Day 8 - Ronda
Leave the coast and head inland by bus and train to the town of Ronda in the Andalucian hills (approximately four hours altogether). Arrive in Ronda by lunch time, enjoy an orientation walk with your leader, and the rest of the afternoon is then free. Ronda is the birthplace of bullfighting in Spain. The Plaza de Toros is one of the oldest bullfighting rings in the country. Adjoining the bullring is the Bullfighting Museum, which displays relics of Ronda's bullfighting history. The highlight of the town is the spectacular Puente Nuevo (New Bridge), one of the most photographed structures the country. Built in 1751, it bridges the 100-metre deep gorge that splits the town in two. Check out the old Moorish town on one side, home to many historic buildings including the House of the Moorish King, and the newer El Mercadillo on the other side. East of the town are well-preserved Arab Baths and of course, the famous Plaza de Toros. In the evening find a spot from which you could enjoy a scenic sunset; this won’t be a problem in Ronda.
Note: While bullfighting is a significant part of Spanish culture and history, its practice is contrary to our Responsible Travel philosophy. Intrepid does not support or attend bullfights, as the bulls are subject to torment and fear and are often killed inhumanely. Long a controversial issue in Spain, a landmark decision in July 2010 banned bullfighting in the state of Catalonia from January 2012
Day 9 - Cordoba
If you haven't done so yesterday, take your chance now to visit the spectacular gorge in Ronda. In the afternoon, hop on a train headed to Cordoba. On arrival, take part in an orientation walk and then the evening is free to enjoy at your leisure. Perhaps head out and sample some delicious Spanish cuisine, including salmorejo (a cold soup made of tomatoes, bread and olive oil served with chopped up boiled egg and cured ham) or rabo de toro (oxtail soup), which are specialties of Cordoba. There are also plenty of good-value eateries in the Juderia (Jewish Quarter).
Day 10 - Cordoba
Muslim, Jewish and Christian influences are present in Cordoba's architecture, culture and cuisine. Today the group will visit the famous Mezquita - once the third largest mosque in the world and one of the most beautiful. It was consecrated into a Roman Catholic cathedral in the 13th century when the Christians reconquered Cordoba. Later on you are free to enjoy Cordoba as you wish. You might like to discover Casa de las Cabezas (House of Heads), magnificent example of an aristocratic house from Middle Ages. The most thrilling legend of Cordoba about Seven Infants of Lara, was born here. Legend has it that the mansion was a stronghold of Almanzor who held nobleman Gonzalo Gustioz captive here. His seven sons, known as the infants of Lara, were killed in an ambush while trying to free him. Their heads were speared in the lane, one head per arch, therefore the name of the house. In the late afternoon, perhaps stroll along Rio Guadalquivir and cross the Puente Romano. Capture a great view of the Mezquita from the Torre de Calahorra before heading out for a dinner (at your own expense) in one of many great restaurants in the city. Salmorejo and flamenquín: a thick, creamy soup of tomato and garlic, served cold with chopped boiled egg, and a roll of ham and veal, bread crumbed, fried in olive oil and cut into pieces is something you will never regret trying in Cordoba.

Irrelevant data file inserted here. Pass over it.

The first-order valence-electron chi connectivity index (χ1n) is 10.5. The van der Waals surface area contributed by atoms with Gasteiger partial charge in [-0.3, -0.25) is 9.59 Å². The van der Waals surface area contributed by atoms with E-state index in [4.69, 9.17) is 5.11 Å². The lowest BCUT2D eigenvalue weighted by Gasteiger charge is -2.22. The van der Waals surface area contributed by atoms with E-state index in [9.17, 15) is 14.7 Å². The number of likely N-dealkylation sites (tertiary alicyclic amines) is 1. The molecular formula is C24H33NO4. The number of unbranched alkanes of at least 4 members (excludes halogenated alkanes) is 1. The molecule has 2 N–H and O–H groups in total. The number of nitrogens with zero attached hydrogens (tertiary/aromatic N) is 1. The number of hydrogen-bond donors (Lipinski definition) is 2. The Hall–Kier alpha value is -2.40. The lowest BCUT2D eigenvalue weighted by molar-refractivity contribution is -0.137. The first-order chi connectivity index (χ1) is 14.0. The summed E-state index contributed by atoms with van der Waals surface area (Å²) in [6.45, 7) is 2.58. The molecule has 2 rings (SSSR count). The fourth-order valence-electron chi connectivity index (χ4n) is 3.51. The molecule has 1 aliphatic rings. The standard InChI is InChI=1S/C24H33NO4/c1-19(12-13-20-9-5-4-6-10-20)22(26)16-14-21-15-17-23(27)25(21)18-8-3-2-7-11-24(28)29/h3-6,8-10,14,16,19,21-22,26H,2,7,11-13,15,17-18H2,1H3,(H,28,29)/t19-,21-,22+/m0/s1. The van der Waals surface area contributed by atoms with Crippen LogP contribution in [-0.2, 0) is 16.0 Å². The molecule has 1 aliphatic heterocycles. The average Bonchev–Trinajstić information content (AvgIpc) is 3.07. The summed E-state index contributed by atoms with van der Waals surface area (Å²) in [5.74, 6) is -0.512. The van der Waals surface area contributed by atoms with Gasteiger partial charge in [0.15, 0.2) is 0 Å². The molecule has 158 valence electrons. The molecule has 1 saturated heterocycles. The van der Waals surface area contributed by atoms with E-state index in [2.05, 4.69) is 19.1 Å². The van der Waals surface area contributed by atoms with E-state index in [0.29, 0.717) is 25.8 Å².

Day 11 - Valencia
Take a train and head east to the coastal town of Valencia (approximately 5 hours). Known for being the Spanish gateway to the Mediterranean, Valencia has a large port, beautiful beaches, restaurants and a beach promenade along the waterfront. The old town is set back from the seafront through, and in the centre you will find the beautiful monuments and historical buildings. Busy markets, clean beaches, spectacular mountains and a fascinating mix of old town and new town makes up the best of Valencia. Over the next couple of days, you have a lot of free time to wander around the city and see the sights. Perhaps rent a bike from one of the many bike stations that are dotted around the city. Cycle through the park that runs through the centre of the city to the impressively designed Museu de les Ciencies Príncipe Felipe (Arts and Science Museum). Valencia is also built with separate cycle paths, so it's really easy to get around. This evening perhaps head out to bar-hop and eat tapas in the Ciutat Vella (old town).